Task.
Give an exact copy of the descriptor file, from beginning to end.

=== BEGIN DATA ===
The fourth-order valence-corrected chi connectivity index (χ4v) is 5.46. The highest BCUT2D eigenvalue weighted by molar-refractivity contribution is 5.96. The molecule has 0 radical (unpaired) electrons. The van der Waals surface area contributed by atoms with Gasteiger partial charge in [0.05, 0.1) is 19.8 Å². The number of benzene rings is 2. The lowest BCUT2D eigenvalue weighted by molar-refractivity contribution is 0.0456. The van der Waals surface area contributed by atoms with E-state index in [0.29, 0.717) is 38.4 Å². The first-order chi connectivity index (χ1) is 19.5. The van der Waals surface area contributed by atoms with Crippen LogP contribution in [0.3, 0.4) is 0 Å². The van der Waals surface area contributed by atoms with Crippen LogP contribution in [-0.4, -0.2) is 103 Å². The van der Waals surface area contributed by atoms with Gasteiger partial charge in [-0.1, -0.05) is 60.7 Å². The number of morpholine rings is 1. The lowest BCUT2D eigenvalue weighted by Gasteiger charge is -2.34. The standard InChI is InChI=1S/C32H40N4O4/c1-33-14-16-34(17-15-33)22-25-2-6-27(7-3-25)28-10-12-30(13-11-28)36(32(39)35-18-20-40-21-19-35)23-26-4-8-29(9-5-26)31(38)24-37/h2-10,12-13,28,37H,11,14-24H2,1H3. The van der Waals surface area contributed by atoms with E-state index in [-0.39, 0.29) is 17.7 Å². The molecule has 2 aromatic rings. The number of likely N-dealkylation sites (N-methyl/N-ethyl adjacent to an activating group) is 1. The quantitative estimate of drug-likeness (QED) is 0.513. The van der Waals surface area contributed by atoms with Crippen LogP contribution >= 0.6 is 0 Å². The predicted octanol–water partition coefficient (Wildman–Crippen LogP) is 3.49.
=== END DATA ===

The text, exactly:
The fourth-order valence-corrected chi connectivity index (χ4v) is 5.46. The highest BCUT2D eigenvalue weighted by molar-refractivity contribution is 5.96. The molecule has 0 radical (unpaired) electrons. The van der Waals surface area contributed by atoms with Gasteiger partial charge in [0.05, 0.1) is 19.8 Å². The number of benzene rings is 2. The lowest BCUT2D eigenvalue weighted by molar-refractivity contribution is 0.0456. The van der Waals surface area contributed by atoms with E-state index in [0.29, 0.717) is 38.4 Å². The first-order chi connectivity index (χ1) is 19.5. The van der Waals surface area contributed by atoms with Crippen LogP contribution in [0.3, 0.4) is 0 Å². The van der Waals surface area contributed by atoms with Crippen LogP contribution in [-0.4, -0.2) is 103 Å². The van der Waals surface area contributed by atoms with Gasteiger partial charge in [-0.1, -0.05) is 60.7 Å². The number of morpholine rings is 1. The lowest BCUT2D eigenvalue weighted by Gasteiger charge is -2.34. The standard InChI is InChI=1S/C32H40N4O4/c1-33-14-16-34(17-15-33)22-25-2-6-27(7-3-25)28-10-12-30(13-11-28)36(32(39)35-18-20-40-21-19-35)23-26-4-8-29(9-5-26)31(38)24-37/h2-10,12-13,28,37H,11,14-24H2,1H3. The van der Waals surface area contributed by atoms with E-state index in [-0.39, 0.29) is 17.7 Å². The molecule has 2 aromatic rings. The number of likely N-dealkylation sites (N-methyl/N-ethyl adjacent to an activating group) is 1. The quantitative estimate of drug-likeness (QED) is 0.513. The van der Waals surface area contributed by atoms with Crippen LogP contribution >= 0.6 is 0 Å². The predicted octanol–water partition coefficient (Wildman–Crippen LogP) is 3.49.